The Telegraph
Since 1st March, 1999
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Bandit seeks emissary

Bangalore, Oct. 7: The silence on the Veerappan front was broken today with the bandit sending another audio cassette to the family of the kidnapped former minister H. Nagappa.

Veerappan has demanded that Tamil nationalist leader Kolathur Mani be sent as an emissary within eight days to negotiate the release of the Janata Dal (United) leader, Karnataka home minister Mallikarjuna Kharge told reporters after listening to the tape.

The former minister is under Veerappan’s captivity for the last 44 days and Mani is now in Bellary jail, booked for alleged anti- national activities.

Kharge said the government’s response has not yet been decided. A decision would be taken after consulting chief minister S.M. Krishna, who is now on a padayatra on the Cauvery issue.

The cassette was apparently found on the lawns of Nagappa’s farmhouse at Kamagere, the place from where he was kidnapped. It was handed over to Kharge by Nagappa’s son Preetam.

Veerappan had made a similar demand in his second cassette too. He had said that either Mani or P. Nedumaran – another Tamil nationalist leader — be sent as emissaries. This time the name has been narrowed down to Mani.

Nedumaran is in a Tamil Nadu prison. Both Mani and Nedumaran had played an important role in securing the release of Kannada thespian Rajkumar from the clutches of Veerappan after a 108-day kidnap saga.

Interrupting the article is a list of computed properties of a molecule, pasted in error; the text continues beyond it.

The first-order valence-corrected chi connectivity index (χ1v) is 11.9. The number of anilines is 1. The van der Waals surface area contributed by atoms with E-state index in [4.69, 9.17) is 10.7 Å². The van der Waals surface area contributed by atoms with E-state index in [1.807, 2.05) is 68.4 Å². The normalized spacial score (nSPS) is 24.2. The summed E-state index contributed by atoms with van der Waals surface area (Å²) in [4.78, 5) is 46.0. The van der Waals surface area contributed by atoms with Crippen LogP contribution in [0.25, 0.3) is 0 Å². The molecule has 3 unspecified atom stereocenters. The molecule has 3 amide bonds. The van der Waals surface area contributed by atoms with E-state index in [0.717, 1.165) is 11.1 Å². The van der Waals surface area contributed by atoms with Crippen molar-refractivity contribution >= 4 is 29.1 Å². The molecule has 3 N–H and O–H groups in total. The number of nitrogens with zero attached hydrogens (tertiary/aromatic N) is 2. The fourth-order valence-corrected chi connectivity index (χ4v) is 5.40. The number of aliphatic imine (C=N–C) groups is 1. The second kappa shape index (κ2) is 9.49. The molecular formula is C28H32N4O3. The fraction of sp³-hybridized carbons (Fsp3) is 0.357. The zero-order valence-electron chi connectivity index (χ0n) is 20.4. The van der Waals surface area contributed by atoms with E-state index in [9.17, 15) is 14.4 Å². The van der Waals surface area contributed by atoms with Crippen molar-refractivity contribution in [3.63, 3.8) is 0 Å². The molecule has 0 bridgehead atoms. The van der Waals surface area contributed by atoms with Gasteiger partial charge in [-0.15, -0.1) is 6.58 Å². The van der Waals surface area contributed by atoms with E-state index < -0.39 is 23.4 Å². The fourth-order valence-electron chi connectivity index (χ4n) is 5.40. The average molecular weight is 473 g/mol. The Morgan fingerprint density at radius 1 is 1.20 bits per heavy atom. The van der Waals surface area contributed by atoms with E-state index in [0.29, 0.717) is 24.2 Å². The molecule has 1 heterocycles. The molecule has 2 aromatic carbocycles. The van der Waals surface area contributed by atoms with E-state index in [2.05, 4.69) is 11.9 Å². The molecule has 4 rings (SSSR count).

The earlier demand was rejected by the Karnataka government, which said it could not send anyone lodged in jail.

Since then, however, many political leaders, including some ministers, have said in public that there is nothing wrong in sending Mani as an emissary.

Veerappan’s new demand has to be seen in the context of these new voices as well as an informal effort to secure Nagappa’s release.

The behind-the-scenes drive, spearheaded essentially by Nagappa’s family and friends, is not sanctioned by the government. It is also taking place without the knowledge and involvement of the special task forces of Tamil Nadu and Karnataka police.

Many rumours had circulated in the past one week about the unofficial effort. Some suggested that Nagappa’s family and friends have paid a huge ransom to Veerappan.

The Karnataka government has scaled down operations of its task force, asking it to confine to combing operations. The go-slow came after Nagappa’s family, the Janata Dal (United) and some seers of the Veerashaiva community, to which Nagappa belongs, put pressure on the government to do so in the interest of the former minister’s safety.

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